Community Keepers subscribes to the philosophy of people-centered development where communities uplift themselves and we are mere facilitators, as invited guests.  In our stories, the children are their own heroes, we simply provide the safe space where they can air their thoughts, challenge their attitudes and choose their behaviour.

People Centered Development in South Africa

This article uses the concept of ‘people-centredness’ to stress the fact that development requires that the people themselves – who are meant to be the beneficiaries of development initiatives – be placed in the forefront and fully involved in any projects or programmes which aim to assist them. The authors see this people-centered perspective as providing a new paradigm which is vital in the process of learning, growth and development If empowerment of local people is to be achieved, this requires their complete participation – which implies sharing and working together and most importantly, for outsiders working with them, to trust their skills and abilities. The authors stress that development can only take place when agencies provide the services that people really want, rother than imposing pre-conceived policies and programmes on people.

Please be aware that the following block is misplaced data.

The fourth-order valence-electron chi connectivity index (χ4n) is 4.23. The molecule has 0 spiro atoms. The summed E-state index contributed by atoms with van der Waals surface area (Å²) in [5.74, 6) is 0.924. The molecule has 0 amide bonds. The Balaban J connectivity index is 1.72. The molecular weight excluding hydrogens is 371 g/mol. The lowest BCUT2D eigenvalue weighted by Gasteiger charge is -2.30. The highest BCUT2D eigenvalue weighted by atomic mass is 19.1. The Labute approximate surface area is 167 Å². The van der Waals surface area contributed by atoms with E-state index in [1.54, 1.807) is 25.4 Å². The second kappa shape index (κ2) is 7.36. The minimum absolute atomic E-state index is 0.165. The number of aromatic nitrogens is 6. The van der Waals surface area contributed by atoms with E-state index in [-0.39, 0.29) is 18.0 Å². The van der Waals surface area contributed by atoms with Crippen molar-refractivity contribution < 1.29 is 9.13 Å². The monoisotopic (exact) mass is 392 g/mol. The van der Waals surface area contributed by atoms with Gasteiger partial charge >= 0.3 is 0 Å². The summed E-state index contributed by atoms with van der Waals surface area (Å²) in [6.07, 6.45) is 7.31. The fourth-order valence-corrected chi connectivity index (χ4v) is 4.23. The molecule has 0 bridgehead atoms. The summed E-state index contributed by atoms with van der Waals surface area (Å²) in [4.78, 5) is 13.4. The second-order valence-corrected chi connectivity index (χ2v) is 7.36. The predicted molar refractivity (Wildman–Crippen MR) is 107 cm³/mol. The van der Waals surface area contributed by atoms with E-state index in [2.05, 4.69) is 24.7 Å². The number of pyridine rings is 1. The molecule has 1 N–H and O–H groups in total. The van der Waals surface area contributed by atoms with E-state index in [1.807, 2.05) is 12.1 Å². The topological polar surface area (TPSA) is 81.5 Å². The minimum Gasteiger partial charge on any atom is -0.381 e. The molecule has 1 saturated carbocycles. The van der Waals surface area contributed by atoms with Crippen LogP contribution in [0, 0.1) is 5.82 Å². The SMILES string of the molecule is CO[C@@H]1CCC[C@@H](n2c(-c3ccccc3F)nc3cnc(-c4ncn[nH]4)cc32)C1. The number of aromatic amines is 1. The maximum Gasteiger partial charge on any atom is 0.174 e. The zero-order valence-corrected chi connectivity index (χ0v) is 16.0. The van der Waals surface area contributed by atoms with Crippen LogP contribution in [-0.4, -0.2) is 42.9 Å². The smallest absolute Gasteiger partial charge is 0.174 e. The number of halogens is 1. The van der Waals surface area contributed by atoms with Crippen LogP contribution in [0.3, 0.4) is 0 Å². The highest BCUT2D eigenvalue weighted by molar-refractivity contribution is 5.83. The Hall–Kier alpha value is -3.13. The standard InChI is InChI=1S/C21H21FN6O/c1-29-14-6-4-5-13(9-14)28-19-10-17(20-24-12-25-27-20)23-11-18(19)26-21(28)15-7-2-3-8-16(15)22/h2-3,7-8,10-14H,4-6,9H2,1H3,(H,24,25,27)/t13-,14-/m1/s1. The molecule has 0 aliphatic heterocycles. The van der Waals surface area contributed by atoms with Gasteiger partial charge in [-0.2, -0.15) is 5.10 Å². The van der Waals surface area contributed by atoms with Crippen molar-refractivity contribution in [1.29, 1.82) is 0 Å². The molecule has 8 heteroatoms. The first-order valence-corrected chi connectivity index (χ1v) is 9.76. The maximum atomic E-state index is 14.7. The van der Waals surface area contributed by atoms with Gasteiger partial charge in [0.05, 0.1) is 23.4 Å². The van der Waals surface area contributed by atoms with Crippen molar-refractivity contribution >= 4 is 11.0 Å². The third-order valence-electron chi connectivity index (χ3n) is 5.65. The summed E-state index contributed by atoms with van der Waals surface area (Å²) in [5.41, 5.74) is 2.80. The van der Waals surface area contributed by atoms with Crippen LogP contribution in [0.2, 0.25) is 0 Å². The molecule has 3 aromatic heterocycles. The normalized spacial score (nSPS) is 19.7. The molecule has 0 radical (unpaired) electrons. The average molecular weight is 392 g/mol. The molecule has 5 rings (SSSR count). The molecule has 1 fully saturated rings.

Delivering people-centered health services

Universal health coverage is a global priority for WHO, and the linchpin of the health-related SDGs. It’s the one target that, if achieved, will help to deliver all others. For health care to be truly universal, it requires a shift from health systems designed around diseases and health institutions towards health systems designed for people. A renewed focus on service delivery through an integrated and people-centered lens is critical to achieving this, particularly for reaching underserved and marginalized populations to ensure that no one is left behind.

A people-centered approach is needed for:

  • Equity in access: For everyone, everywhere to access the quality health services they need, when and where they need them.
  • Quality: Safe, effective and timely care that responds to people’s comprehensive needs and are of the highest possible standards.
  • Responsiveness and participation: Care is coordinated around people`s needs, respects their preferences, and allows for people’s participation in health affairs.
  • Efficiency: Ensuring that services are provided in the most cost-effective setting with the right balance between health promotion, prevention, and in- and-out patient care, avoiding duplication and waste of resources.
  • Resilience: Strengthening the capacity of health actors, institutions and populations to prepare for, and effectively respond to, public health crises.


“People-centered development is an approach that focuses on improving local communities’ self-reliance, social justice, and participatory decision-making. It recognizes that economic growth does not inherently contribute to human development[1][2] and calls for changes in social, political, and environmental values and practices.  “Shaping the 21st Century,” a report published by the Development Assistance Committee (DAC) of the Organisation for Economic Co-operation and Development (OECD) in 1996, made people-centered development a target policy for all member countries. It stressed the importance of local ownership, participation, and capacity building while attaining economic growth.[5]